Various – Reggae Jamboree

by Dec 22, 2019Reviews, Various

Various - Reggae Jamboree
Harry Mudie

Release Info

Various – Reggae Jamboree

Label:  Moodisc | Format: DR | Street date: October 18, 2019 | Website label

  1. Jah Walton – Tan A Yard And Praise God
  2. Trinity – Who Nuh Like It Bite It
  3. Desi D & Honorable Apache – Dream Of Me & Rap
  4. Trinity & Bunny Maloney – Molly Boo
  5. Horace Andy & Nicodemus – Keep It Coming Baby
  6. Leroy Sibbles & The Heptones – Love Without Feeling
  7. Horace Andy – Mr. Talkative
  8. Tippa Lee & Rapper Robert – Champion Sound
  9. Desi D & Jessie James – Why Did You Leave
  10. Jah Lloyd & Prince Heron – Bawlin’
  11. Dennis Walks – Short Fat Fanny
  12. Alton Ellis – I’m Hoping

The LP and CD (with 2 bonus tracks) of “Reggae Jamboree” were originally originally released in 1992 in the US on Harry Mudie’s own Moodisc imprint. Now this truly nice and special choice of selections is also made available on all digital and streaming platforms.

Tough Riddims

This compilation, the only one of its kind, opens in great style with the 1977 released single “Tan A Yard And Praise God” by deejay Jah Walton aka Joseph Cotton. It’s a real scorcher across the “Let Me Tell You Boy” riddim which actually was recorded at Studio One and incorporates an insane trombone. It shows that producer Harry Mudie loved tough riddims and had a sound unlike any other producer in those days. Trinity, one of Jamaica’s most popular deejays of the roots era, comes next with the solid lovers piece “Who Nuh Like It Bite It”. From the late ’80s/early ’90s – the ragga period – comes “Dream Of Me & Rap” by Desi D & Honorable Apache, which is followed by “Molly Boo”, Trinity’s deejay version of Bunny Maloney’s 1976 sweet soulful lovers tune “Baby I’ve Been Missing You”.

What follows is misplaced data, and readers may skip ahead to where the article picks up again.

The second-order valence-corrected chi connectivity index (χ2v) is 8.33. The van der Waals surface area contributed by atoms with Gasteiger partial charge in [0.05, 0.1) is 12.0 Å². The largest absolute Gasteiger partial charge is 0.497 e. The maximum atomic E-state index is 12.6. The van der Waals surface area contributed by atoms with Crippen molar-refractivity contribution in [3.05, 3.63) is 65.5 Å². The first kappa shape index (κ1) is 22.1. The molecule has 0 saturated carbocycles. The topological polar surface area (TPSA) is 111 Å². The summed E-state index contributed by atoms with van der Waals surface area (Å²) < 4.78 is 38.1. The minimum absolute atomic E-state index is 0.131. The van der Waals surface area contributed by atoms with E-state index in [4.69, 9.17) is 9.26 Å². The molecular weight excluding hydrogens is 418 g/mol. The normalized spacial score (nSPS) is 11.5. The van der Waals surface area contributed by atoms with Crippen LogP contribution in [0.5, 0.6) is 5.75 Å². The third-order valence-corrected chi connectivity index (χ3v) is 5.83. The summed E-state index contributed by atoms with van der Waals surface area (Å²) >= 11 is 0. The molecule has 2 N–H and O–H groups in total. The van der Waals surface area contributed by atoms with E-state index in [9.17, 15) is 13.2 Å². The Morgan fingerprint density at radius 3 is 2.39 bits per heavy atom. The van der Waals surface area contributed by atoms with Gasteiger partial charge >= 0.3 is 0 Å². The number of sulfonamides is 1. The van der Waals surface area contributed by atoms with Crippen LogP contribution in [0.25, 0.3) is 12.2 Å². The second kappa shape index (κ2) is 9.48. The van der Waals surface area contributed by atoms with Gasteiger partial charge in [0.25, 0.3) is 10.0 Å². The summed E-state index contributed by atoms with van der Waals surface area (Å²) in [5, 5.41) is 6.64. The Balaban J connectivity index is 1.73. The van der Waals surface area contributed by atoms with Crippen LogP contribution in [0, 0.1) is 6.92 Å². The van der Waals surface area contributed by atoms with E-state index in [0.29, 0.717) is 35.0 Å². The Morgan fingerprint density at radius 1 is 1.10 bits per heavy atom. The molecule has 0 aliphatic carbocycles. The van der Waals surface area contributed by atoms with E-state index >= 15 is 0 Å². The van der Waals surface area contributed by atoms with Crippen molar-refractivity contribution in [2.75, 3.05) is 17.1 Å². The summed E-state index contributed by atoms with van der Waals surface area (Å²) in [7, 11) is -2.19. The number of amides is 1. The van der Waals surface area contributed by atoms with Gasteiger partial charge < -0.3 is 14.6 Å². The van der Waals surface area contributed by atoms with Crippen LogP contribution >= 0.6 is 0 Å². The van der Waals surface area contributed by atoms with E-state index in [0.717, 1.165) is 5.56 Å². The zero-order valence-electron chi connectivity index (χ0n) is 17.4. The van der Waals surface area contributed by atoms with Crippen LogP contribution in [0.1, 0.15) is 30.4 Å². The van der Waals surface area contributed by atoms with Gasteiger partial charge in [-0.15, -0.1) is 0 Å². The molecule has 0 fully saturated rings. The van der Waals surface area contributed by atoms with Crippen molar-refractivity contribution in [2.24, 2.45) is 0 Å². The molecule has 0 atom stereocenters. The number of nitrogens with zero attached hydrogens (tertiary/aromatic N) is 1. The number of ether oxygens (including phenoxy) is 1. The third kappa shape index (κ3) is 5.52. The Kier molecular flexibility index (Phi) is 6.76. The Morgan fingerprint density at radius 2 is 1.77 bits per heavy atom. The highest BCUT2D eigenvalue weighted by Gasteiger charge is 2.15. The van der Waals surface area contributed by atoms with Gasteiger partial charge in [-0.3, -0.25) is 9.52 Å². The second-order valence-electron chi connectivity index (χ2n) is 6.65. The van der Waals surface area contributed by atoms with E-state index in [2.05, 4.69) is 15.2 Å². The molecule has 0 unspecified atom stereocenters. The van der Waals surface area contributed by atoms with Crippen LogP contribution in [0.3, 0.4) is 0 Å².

Dennis Walks’ “Heart Don’t Leap” was a major hit in 1969, and here its riddim underpins Horace Andy’s gorgeous “Keep It Coming Baby” (no sign here of the credited Nicodemus). And then there’s The Heptones’ awesome “Love Without Feeling”, which, together with Lloyd Jones’ “Rome”, and The Ebony Sisters’ “Let Me Tell You Boy”, is one of the hits most associated with Harry Mudie. In 1969 “The Drifter” was another massive hit for Dennis Walks, and one of the tunes for which Harry Mudie also used this song’s much versioned riddim was Horace Andy’s excellent “Mr. Talkative”.

Thoroughly Entertaining

Originally released in 1987, the energetic deejay duo Tippa Lee & Rapper Robert deliver the massive soundbwoy tune “Champion Sound”. A really nice interpretation of The Heptones’ “Why Did You Leave” comes from the singer/deejay combination Desi D & Jessie James. Pat Francis, who recorded under the name of Jah Lloyd, Jah Lion and Black Lion of Judah, teamed up with Prince Heron for the 1973 recorded and released single “Bawlin'”. Before the great Alton Ellis O.D. rounds off this thoroughly entertaining compilation set with his ultra smooth and classic single “I’m Hoping” from 1974, there’s first Dennis Walks’ “Short Fat Fanny” from 1976, which was the second bonus track featured on the CD.

Backing Tracks

The backing tracks are of the highest quality, not least because Harry Mudie always worked with the best musicians around such as cornet player Jo Jo Bennett, the vibist Lennie Hibbert, pianist Gladstone Anderson (the leader of his excellent studio band, which had names like Mudies All Stars and The Rhythm Rulers), tenor saxophonist Tommy McCook, trumpeter Bobby Ellis, guitarist Mikey Chung, and percussionist Bongo Herman.

Buy @ Amazon